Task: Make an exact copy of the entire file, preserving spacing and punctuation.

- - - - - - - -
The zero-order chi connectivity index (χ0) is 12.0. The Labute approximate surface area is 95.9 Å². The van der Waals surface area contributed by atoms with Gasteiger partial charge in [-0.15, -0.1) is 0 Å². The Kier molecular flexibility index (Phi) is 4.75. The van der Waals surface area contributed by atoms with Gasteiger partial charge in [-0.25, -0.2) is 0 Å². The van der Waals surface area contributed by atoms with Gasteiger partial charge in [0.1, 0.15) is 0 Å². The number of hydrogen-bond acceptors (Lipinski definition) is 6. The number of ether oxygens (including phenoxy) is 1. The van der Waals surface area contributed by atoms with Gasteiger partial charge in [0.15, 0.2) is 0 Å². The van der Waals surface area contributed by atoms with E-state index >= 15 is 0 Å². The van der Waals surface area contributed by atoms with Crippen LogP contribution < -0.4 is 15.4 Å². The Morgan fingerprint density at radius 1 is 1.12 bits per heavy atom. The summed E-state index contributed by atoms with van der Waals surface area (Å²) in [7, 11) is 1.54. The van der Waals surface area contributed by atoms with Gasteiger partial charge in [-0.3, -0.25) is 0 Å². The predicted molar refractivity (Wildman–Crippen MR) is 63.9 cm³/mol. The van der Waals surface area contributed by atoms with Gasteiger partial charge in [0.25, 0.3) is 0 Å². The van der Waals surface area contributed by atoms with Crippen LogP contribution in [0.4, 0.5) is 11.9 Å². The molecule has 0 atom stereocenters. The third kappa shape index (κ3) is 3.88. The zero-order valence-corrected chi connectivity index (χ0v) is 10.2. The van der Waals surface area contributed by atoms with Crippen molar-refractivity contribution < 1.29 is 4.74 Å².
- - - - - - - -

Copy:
The zero-order chi connectivity index (χ0) is 12.0. The Labute approximate surface area is 95.9 Å². The van der Waals surface area contributed by atoms with Gasteiger partial charge in [-0.15, -0.1) is 0 Å². The Kier molecular flexibility index (Phi) is 4.75. The van der Waals surface area contributed by atoms with Gasteiger partial charge in [-0.25, -0.2) is 0 Å². The van der Waals surface area contributed by atoms with Gasteiger partial charge in [0.1, 0.15) is 0 Å². The number of hydrogen-bond acceptors (Lipinski definition) is 6. The number of ether oxygens (including phenoxy) is 1. The van der Waals surface area contributed by atoms with Gasteiger partial charge in [0.15, 0.2) is 0 Å². The van der Waals surface area contributed by atoms with E-state index >= 15 is 0 Å². The van der Waals surface area contributed by atoms with Crippen LogP contribution < -0.4 is 15.4 Å². The Morgan fingerprint density at radius 1 is 1.12 bits per heavy atom. The summed E-state index contributed by atoms with van der Waals surface area (Å²) in [7, 11) is 1.54. The van der Waals surface area contributed by atoms with Gasteiger partial charge in [-0.3, -0.25) is 0 Å². The predicted molar refractivity (Wildman–Crippen MR) is 63.9 cm³/mol. The van der Waals surface area contributed by atoms with Gasteiger partial charge in [0.25, 0.3) is 0 Å². The van der Waals surface area contributed by atoms with Crippen LogP contribution in [0.4, 0.5) is 11.9 Å². The molecule has 0 atom stereocenters. The third kappa shape index (κ3) is 3.88. The zero-order valence-corrected chi connectivity index (χ0v) is 10.2. The van der Waals surface area contributed by atoms with Crippen molar-refractivity contribution < 1.29 is 4.74 Å².